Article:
This isn’t an issue of nationalist schism.

Importantly, this unfortunate event exposes on the grand delusion that the government CAN do something WHEN they can’t.

Filipinos abroad should realize that they are subject to political risk environment of their host countries that are vastly different than here, and must learn to safeguard their interest than rely on the government.

All the drivel from politicians about more spending to augment legal services for OFWs represent as mere ‘feel-good-vote-buying’ postures. Remember we don’t share the same legal process, institutions or framework with China, thus any assumption for more legal spending would likely only translate to waste.

Finally, when I asked the above question to the media indoctrinated youth, he simply turned around and walked away.

UPDATE: (I forgot to include this)

What happens if the Philippine government does successfully negotiate the mitigation of the sentences of the accused? Would this not serve as moral hazard that could encourage more drug related trades?

It is bad enough for us to expect our government to patently interfere with many aspects of our lives. But it is even worst to believe that our government has to intervene into the lives of people who lives beyond our borders.

Tuesday, March 29, 2011

The US Energy Consumption Story: Americans Are Better Off Today

The US Energy Information Administration (EIA) reports, (emphasis mine)

While most home appliances have become more efficient over the past 30 years, the average U.S. household uses many more consumer electronics —in particular, personal computers, televisions and related devices, according to data released today by the U.S. Energy Information Administration (EIA) in the latest update to its Residential Energy Consumption Survey.



EIA on Household Devices

US households have increasingly been using more luxury items and convenience related devices than in the past.

Appliances and Electronic devices accounted for 31% of energy use in 2005 than in 1978 where energy use accounted for 17%. Moreover, air conditioning and water heating likewise reveal of the same story where energy use has materially increased today (8% for aircon and 20% for water heating), than in the past (3% and 14%).


EIA on Energy Intensity

And since energy intensity has been materially declining, this translates to even more intensive use of these devises.

This also is a great example of the Jevon’s paradox at work, which according to is the proposition that technological progress that increases the efficiency with which a resource is used tends to increase (rather than decrease) the rate of consumption of that resource.

clip_image004 on Jevon’s Paradox

Bottom line: Compared to the views of the permabears, gains from increased fuel efficiency and technological progress (brought about by capitalism) highlight the fact that American living standards have vastly improved over the past years, despite the stagflation, recessions and financial crisis.

Earth Hour And Reality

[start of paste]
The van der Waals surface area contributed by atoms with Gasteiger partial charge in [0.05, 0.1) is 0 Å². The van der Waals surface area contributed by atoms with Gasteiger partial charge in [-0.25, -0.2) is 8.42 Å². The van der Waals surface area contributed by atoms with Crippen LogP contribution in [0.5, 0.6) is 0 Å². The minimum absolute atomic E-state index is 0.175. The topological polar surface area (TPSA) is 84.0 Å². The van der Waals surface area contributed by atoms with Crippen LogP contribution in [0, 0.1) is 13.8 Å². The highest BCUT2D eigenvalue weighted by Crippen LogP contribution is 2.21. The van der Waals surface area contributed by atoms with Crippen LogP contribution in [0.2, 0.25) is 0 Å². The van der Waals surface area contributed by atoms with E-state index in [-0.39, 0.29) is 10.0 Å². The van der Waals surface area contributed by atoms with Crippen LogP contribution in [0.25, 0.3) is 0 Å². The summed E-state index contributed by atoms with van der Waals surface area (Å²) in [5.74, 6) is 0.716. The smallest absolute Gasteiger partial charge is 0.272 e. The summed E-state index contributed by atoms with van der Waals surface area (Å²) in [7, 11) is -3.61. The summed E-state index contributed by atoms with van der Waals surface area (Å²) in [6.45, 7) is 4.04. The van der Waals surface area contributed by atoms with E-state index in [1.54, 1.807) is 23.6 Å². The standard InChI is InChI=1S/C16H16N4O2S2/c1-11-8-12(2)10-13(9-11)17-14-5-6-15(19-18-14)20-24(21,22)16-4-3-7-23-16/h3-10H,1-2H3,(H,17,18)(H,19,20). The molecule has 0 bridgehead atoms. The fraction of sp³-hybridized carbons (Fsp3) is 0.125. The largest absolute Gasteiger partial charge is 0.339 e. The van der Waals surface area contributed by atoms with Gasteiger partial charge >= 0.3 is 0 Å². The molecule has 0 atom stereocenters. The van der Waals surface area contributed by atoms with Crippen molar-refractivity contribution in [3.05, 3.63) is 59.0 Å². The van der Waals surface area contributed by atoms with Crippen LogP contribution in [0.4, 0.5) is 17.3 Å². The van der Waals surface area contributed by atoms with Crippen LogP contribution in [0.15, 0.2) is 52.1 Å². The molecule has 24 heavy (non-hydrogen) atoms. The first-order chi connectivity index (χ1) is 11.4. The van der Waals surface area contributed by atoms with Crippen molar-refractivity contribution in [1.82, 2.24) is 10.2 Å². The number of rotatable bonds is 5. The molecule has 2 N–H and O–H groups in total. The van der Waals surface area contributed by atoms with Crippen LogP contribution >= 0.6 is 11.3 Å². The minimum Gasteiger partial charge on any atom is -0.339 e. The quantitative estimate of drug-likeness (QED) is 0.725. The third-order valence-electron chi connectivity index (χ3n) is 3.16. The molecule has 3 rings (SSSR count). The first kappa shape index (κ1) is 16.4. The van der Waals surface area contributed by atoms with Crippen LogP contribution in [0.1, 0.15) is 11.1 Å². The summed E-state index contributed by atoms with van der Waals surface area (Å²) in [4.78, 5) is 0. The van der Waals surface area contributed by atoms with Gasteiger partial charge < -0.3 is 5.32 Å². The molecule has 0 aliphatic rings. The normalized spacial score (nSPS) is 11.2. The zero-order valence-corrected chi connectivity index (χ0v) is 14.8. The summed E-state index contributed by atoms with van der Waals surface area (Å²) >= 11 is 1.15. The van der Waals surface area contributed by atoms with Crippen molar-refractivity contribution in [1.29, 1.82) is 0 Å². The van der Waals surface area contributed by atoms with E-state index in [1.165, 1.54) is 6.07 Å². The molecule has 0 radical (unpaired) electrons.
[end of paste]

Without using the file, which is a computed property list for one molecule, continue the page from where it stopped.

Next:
Bjorn Lomborg writes, (bold highlights mine)

When we switch off the electricity, many of us turn to candlelight. This seems natural and environmentally friendly, but unfortunately candles are almost 100 times less efficient than incandescent light bulbs, and more than 300 times less efficient than fluorescent lights. Using one candle for each extinguished bulb cancels the CO2 reduction; two candles emit more CO2.

That’s basically the law of unintended consequence at work. Populist political ‘feel good’ actions tend to defeat the noble intentions which it tries to achieve in the first place.

The economic implications is that:

First, we get inefficient and more costly ‘alternative’ energy (this reduces people’s purchasing power—thus we become POORER). Making us poor saves the environment (duh!).

Second, atavistic lifestyles poses more environmental hazards than the current one.

As a Latin proverb goes, Aegrescit medendo or the cure is worse than the disease...

Euro: Geopolitics Over Economics

Austrian economist Dr. Antony Mueller writes, (bold highlights mine)

“the fact that the euro is more a political than an economic project. Even more: the euro is an instrument to (re)gain geopolitical power for the Europeans. In other words: the euro is an imperial tool. In this respect bad economics is a given. The euro does have moral hazard effects...Yet the main point is that the euro project itself is hazardous game. Bad economics would no longer matter if the gamble will succeed. Current losses would be recouped a thousandfold just if oil were traded in euros or partly in euros. As of now it is already a fact that no far-reaching decision concerning the international monetary order can be taken against the will of the leaders of the eurozone. On a net basis, and even with the costs of the current sovereign debt crisis included, the euro has been beneficial for the whole region and beyond.”


Global foreign currency reserve from wikipedia

The time consistency dilemma of money that has been engineered for geopolitical incentives has limits. True, the euro has been gaining market share at the expense of the US dollar in terms of foreign currency reserves but the gains will always be relative.